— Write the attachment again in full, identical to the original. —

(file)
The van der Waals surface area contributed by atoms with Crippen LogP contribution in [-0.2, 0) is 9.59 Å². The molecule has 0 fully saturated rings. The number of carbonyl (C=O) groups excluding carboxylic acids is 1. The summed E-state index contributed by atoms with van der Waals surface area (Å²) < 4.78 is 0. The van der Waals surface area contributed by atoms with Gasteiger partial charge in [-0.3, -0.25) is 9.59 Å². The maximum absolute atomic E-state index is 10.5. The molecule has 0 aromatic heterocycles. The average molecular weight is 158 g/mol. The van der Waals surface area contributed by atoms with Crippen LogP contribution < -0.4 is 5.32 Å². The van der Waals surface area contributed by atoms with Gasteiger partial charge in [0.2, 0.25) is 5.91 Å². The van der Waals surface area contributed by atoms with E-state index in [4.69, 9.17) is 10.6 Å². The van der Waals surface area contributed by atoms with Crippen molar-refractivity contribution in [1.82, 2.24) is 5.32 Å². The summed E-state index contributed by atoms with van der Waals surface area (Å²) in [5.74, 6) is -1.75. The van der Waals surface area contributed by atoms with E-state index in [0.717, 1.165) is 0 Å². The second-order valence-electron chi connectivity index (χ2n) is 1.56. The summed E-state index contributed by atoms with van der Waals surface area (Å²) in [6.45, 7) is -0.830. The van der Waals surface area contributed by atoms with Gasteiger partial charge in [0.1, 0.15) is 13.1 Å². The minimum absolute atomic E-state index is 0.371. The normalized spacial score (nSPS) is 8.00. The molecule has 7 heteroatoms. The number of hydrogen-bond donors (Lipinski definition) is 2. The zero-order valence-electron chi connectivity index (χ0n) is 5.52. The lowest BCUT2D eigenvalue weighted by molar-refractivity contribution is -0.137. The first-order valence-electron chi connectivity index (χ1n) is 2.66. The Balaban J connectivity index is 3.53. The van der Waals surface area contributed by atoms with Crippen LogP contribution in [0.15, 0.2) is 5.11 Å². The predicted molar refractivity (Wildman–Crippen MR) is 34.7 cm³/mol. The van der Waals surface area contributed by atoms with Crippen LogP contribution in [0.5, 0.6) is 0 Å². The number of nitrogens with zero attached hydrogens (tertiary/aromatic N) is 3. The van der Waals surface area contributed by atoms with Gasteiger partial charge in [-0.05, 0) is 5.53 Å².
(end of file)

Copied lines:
The van der Waals surface area contributed by atoms with Crippen LogP contribution in [-0.2, 0) is 9.59 Å². The molecule has 0 fully saturated rings. The number of carbonyl (C=O) groups excluding carboxylic acids is 1. The summed E-state index contributed by atoms with van der Waals surface area (Å²) < 4.78 is 0. The van der Waals surface area contributed by atoms with Gasteiger partial charge in [-0.3, -0.25) is 9.59 Å². The maximum absolute atomic E-state index is 10.5. The molecule has 0 aromatic heterocycles. The average molecular weight is 158 g/mol. The van der Waals surface area contributed by atoms with Crippen LogP contribution < -0.4 is 5.32 Å². The van der Waals surface area contributed by atoms with Gasteiger partial charge in [0.2, 0.25) is 5.91 Å². The van der Waals surface area contributed by atoms with E-state index in [4.69, 9.17) is 10.6 Å². The van der Waals surface area contributed by atoms with Crippen molar-refractivity contribution in [1.82, 2.24) is 5.32 Å². The summed E-state index contributed by atoms with van der Waals surface area (Å²) in [5.74, 6) is -1.75. The van der Waals surface area contributed by atoms with E-state index in [0.717, 1.165) is 0 Å². The second-order valence-electron chi connectivity index (χ2n) is 1.56. The summed E-state index contributed by atoms with van der Waals surface area (Å²) in [6.45, 7) is -0.830. The van der Waals surface area contributed by atoms with Gasteiger partial charge in [0.1, 0.15) is 13.1 Å². The minimum absolute atomic E-state index is 0.371. The normalized spacial score (nSPS) is 8.00. The molecule has 7 heteroatoms. The number of hydrogen-bond donors (Lipinski definition) is 2. The zero-order valence-electron chi connectivity index (χ0n) is 5.52. The lowest BCUT2D eigenvalue weighted by molar-refractivity contribution is -0.137. The first-order valence-electron chi connectivity index (χ1n) is 2.66. The Balaban J connectivity index is 3.53. The van der Waals surface area contributed by atoms with Crippen LogP contribution in [0.15, 0.2) is 5.11 Å². The predicted molar refractivity (Wildman–Crippen MR) is 34.7 cm³/mol. The van der Waals surface area contributed by atoms with Crippen LogP contribution in [0.5, 0.6) is 0 Å². The number of nitrogens with zero attached hydrogens (tertiary/aromatic N) is 3. The van der Waals surface area contributed by atoms with Gasteiger partial charge in [-0.05, 0) is 5.53 Å².